6. When drilling each hole, I made sure to keep the tent material safely out of the way in case the drill bit flew too far through the poptop. Access on both the front and rear spots was fairly good, but I had to raise and lower the poptop several times for each rail; to avoid having to go inside the van each time I dropped the poptop down and release the latches, I put a 2×6 scrap at the front to keep the lid from going all the way down. This saved a bit of time and energy.
  7. Bolts with adhesive sealant

    Bolts with adhesive sealant

    After testing the fit of the bolts with the gasket and the inside plate, I removed the assembly and added a small bead of Goo (clear poly auto adhesive/sealant) to the part of the bolt just up against the inside of the gasket.

  8. Fully gooed, I put the assembly back into the holes, added the lock-washer and nut, and tightened it all up with a 1/2″ socket and ratchet. I checked for tightness on each one, and noticed a small amount of Goo oozed above and below each bolt, as well as a little rubber-squishing of the gasket. Since the poptop is just a huge piece of molded plastic with no insulation or anything to crush, I tightened the bolts fairly tight without worrying too much about damaging the poptop.

Bolt covers from synthetic wine corks

Synthetic wine cork bolt pads

Overall, it went pretty smoothly. One thing I added to the setup was a home-made bolt cover for the inside of poptop to protect the tent fabric from getting cut up with the bolts protruding from the nut. I cut two synthetic wine corks into four equal pieces each (total of eight), and then used a 1/4″ drill bit by hand to ream out enough material to be able to “screw” the cork piece onto the end of each bolt. It would have been nice of Yakima to include those flexible plastic caps to cover the bolts and nuts, but in a pinch I hope my method will keep my tent from getting torn… Time will tell.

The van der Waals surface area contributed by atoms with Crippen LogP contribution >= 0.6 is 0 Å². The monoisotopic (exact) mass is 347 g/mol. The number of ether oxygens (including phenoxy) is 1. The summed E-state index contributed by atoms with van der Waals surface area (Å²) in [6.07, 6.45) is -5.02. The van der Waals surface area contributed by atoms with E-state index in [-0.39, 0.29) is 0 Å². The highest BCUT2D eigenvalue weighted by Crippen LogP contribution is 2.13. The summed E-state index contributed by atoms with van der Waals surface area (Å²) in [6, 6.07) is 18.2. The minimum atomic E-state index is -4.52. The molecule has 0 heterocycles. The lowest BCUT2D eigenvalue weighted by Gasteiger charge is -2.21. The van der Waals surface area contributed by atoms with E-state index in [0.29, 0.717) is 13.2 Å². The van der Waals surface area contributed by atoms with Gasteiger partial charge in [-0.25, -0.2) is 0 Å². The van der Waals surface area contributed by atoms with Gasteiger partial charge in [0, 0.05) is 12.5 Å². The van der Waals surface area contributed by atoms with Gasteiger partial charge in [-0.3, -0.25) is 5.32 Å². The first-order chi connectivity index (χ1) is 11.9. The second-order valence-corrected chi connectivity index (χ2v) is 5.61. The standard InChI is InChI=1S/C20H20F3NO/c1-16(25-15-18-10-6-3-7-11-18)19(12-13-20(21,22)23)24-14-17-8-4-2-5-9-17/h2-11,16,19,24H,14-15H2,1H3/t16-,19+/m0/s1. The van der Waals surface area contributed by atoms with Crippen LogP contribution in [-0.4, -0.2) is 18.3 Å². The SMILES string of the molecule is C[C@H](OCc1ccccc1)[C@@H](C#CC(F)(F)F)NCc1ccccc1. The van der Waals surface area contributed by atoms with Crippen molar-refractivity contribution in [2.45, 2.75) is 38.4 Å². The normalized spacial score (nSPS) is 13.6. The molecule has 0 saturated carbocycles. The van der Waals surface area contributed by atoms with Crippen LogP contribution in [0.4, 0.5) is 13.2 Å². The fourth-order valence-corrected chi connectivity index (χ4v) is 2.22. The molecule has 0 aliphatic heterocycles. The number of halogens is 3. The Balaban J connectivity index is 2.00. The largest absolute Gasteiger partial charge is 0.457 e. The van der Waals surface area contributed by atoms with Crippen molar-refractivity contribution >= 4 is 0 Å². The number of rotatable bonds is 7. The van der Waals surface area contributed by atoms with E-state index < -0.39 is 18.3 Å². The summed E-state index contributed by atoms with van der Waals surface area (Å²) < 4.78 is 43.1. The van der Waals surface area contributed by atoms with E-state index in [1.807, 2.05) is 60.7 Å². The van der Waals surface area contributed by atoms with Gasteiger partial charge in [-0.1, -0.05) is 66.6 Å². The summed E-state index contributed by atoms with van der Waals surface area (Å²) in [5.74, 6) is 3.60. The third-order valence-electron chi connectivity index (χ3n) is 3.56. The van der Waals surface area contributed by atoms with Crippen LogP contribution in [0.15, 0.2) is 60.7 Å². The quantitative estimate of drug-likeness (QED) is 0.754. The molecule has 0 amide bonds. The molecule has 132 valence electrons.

• Utility rack for Eurovan

    Utility rack for Eurovan

    Front dash utility rack: I spent some quality time at Target and found a small organizer to hold our cell phones and other doodads safely out of the way. I used a couple small metal brackets (which I had to modify a little) and the existing screws in the upper part of the lower dash cover to secure this gizmo.

  • Two 12-volt outlets – just tapped into the existing outlet. Got these at Radio Shack pretty cheap.
  • An iPod/MP3 player cable – tapped through the lower dash cover and held in place with a rubber grommet. If I want to use it I can pull it out at least a couple feet.
    Utility rack, 12V outlets, and MP3 cable in Eurovan dash

    Utility rack, 12V outlets, and MP3 cable

    Shelf added to Eurovan medicine cabinet

    Shelf added to Eurovan medicine cabinet

  • Rear medicine chest cabinet shelf: also from Target, a little organizer tray that I snipped up and screwed in at a slight angle to make the cabinet a bit more user-friendly. Would it have added much more to Winnebago’s conversion to put a little shelf in there? Anyway, I’m thinking this will be a good spot for my toilet bag, which on previous trips was just lumped in there with Windex, paper towels, dog treats, licorice, hand-cuffs, Kim Chee, and an old dog-eared copy of Pride and Prejudice.

Quick Loop Oregon

Eurovan perspective

Leslie scans the landscape from the safety and comfort of the Eurovan Camper

With my new schedule and Leslie’s more flexible schedule, we occasionally get a batch of days with no particular requirements. Last week was the latest, and we blasted out of Boise on Wednesday headed to the Oregon coast in the Eurovan. Leslie and I were both eager to introduce Angus to the ocean, and to reacquaint Glenna with the salty water.